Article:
Volume 400, Number 3, March IV 2003
|Page(s)||1071 - 1083|
|Published online||07 March 2003|
Coronal dimming and the coronal mass ejection onset
Space Science and Technology Dept., Rutherford Appleton Laboratory, Chilton, Didcot, Oxfordshire OX11 0QX, UK
2 Department of Physics and Applied Physics, University of Strathclyde, Glasgow, Scotland, UK
3 School of Physics and Space Research, Birmingham University, Birmingham B15 2TT, UK
Corresponding author: R. A. Harrison, email@example.com
Accepted: 21 January 2003
A set of five observations of extreme-ultraviolet (EUV) coronal dimming associated with coronal mass ejection (CME) activity is examined. Using spectroscopic data, plasma characteristics across a broad range of temperatures from 20 000 K to 2 million K are determined. The dimming events are found to coincide in time, and to coincide spatially, with the projected onset times and locations of the associated CMEs. The spectral data confirm that the dimming is due to mass-loss, and not temperature variations. The actual mass-loss calculated from the degree of dimming, using two different methods, shows that the extracted mass in each case, is of the same order as the mass of the associated CME. In some cases, the EUV observations are limited to relatively small regions under the CME events and it is expected that we do not witness the mass-loss associated with the entire event, for these. However, we believe that this analysis has provided a method for locating the source region of the trigger for a CME eruption, and that the dimming characteristics can be used to distinguish between onset processes of the CME. In particular, the gradual nature of the dimming process, which takes place over several hours, suggests that either the CME has a continuous driver rather than a sudden impulsive onset, or the low coronal response to a CME extends over a long period.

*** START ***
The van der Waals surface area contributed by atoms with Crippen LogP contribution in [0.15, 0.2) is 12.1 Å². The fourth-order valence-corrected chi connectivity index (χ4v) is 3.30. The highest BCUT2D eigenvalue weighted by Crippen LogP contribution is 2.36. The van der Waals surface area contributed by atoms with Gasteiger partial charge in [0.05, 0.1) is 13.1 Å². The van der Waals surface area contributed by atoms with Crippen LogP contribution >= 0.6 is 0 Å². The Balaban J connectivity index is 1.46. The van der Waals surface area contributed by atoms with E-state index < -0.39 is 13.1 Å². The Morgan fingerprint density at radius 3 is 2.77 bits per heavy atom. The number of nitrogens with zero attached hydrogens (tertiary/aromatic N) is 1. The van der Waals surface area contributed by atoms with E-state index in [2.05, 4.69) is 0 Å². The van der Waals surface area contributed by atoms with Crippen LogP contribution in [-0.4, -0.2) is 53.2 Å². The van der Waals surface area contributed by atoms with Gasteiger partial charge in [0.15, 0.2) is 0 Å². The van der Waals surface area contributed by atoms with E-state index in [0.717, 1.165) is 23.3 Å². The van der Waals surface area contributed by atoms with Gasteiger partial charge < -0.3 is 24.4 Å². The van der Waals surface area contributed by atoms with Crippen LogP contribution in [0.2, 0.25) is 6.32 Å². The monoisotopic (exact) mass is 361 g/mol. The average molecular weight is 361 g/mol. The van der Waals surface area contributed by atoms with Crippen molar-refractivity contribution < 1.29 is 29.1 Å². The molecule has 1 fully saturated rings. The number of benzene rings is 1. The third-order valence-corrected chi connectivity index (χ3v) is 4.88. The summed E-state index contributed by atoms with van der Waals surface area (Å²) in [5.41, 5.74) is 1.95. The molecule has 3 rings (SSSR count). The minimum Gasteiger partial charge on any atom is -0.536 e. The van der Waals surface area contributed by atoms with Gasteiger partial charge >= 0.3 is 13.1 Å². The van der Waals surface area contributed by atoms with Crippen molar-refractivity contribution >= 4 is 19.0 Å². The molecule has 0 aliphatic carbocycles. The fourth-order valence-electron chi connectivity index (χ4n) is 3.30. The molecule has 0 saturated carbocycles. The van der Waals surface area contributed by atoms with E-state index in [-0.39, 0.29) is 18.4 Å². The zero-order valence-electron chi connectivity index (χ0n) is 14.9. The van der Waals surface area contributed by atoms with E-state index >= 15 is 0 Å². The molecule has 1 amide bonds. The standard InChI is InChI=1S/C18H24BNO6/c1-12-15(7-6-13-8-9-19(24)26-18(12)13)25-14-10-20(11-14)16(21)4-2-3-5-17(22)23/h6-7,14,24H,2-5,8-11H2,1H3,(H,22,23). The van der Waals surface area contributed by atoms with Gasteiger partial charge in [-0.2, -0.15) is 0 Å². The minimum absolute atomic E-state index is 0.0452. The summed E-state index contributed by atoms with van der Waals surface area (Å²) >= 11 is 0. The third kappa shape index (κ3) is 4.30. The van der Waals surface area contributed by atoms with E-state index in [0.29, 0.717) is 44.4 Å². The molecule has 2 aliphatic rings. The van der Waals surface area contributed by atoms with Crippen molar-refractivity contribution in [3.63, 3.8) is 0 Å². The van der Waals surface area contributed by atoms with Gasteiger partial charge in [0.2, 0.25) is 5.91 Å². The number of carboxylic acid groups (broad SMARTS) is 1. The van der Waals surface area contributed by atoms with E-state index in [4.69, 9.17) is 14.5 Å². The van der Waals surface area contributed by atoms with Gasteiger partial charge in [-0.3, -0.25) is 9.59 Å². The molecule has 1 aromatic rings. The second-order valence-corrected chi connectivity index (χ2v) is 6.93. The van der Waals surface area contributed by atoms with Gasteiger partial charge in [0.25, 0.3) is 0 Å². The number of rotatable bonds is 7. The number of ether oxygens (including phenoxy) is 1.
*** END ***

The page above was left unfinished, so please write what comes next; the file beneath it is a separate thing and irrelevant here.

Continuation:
Key words: Sun: activity / Sun: atmosphere / Sun: UV radiation / Sun: coronal mass ejection (CMEs)
© ESO, 2003
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